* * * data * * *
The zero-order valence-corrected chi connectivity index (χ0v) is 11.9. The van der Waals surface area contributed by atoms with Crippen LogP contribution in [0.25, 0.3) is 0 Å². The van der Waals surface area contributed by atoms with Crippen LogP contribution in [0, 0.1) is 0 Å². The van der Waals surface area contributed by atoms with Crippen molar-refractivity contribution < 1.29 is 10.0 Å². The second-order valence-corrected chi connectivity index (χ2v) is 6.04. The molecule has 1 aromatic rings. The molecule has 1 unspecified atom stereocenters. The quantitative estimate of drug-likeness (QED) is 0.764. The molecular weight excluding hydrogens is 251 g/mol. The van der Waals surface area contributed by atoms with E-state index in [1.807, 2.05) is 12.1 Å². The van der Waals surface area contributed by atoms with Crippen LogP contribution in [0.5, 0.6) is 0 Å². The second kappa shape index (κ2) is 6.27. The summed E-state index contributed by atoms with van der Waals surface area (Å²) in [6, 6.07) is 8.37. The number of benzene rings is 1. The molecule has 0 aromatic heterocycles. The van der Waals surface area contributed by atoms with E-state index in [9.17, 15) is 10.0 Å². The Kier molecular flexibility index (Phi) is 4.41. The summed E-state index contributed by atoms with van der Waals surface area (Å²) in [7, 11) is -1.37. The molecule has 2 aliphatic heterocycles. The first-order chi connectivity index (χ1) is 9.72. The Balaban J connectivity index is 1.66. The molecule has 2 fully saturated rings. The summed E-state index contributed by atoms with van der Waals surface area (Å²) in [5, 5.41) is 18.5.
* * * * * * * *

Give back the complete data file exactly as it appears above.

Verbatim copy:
The zero-order valence-corrected chi connectivity index (χ0v) is 11.9. The van der Waals surface area contributed by atoms with Crippen LogP contribution in [0.25, 0.3) is 0 Å². The van der Waals surface area contributed by atoms with Crippen LogP contribution in [0, 0.1) is 0 Å². The van der Waals surface area contributed by atoms with Crippen molar-refractivity contribution < 1.29 is 10.0 Å². The second-order valence-corrected chi connectivity index (χ2v) is 6.04. The molecule has 1 aromatic rings. The molecule has 1 unspecified atom stereocenters. The quantitative estimate of drug-likeness (QED) is 0.764. The molecular weight excluding hydrogens is 251 g/mol. The van der Waals surface area contributed by atoms with E-state index in [1.807, 2.05) is 12.1 Å². The van der Waals surface area contributed by atoms with Crippen LogP contribution in [0.5, 0.6) is 0 Å². The second kappa shape index (κ2) is 6.27. The summed E-state index contributed by atoms with van der Waals surface area (Å²) in [6, 6.07) is 8.37. The number of benzene rings is 1. The molecule has 0 aromatic heterocycles. The van der Waals surface area contributed by atoms with E-state index in [9.17, 15) is 10.0 Å². The Kier molecular flexibility index (Phi) is 4.41. The summed E-state index contributed by atoms with van der Waals surface area (Å²) in [7, 11) is -1.37. The molecule has 2 aliphatic heterocycles. The first-order chi connectivity index (χ1) is 9.72. The Balaban J connectivity index is 1.66. The molecule has 2 fully saturated rings. The summed E-state index contributed by atoms with van der Waals surface area (Å²) in [5, 5.41) is 18.5.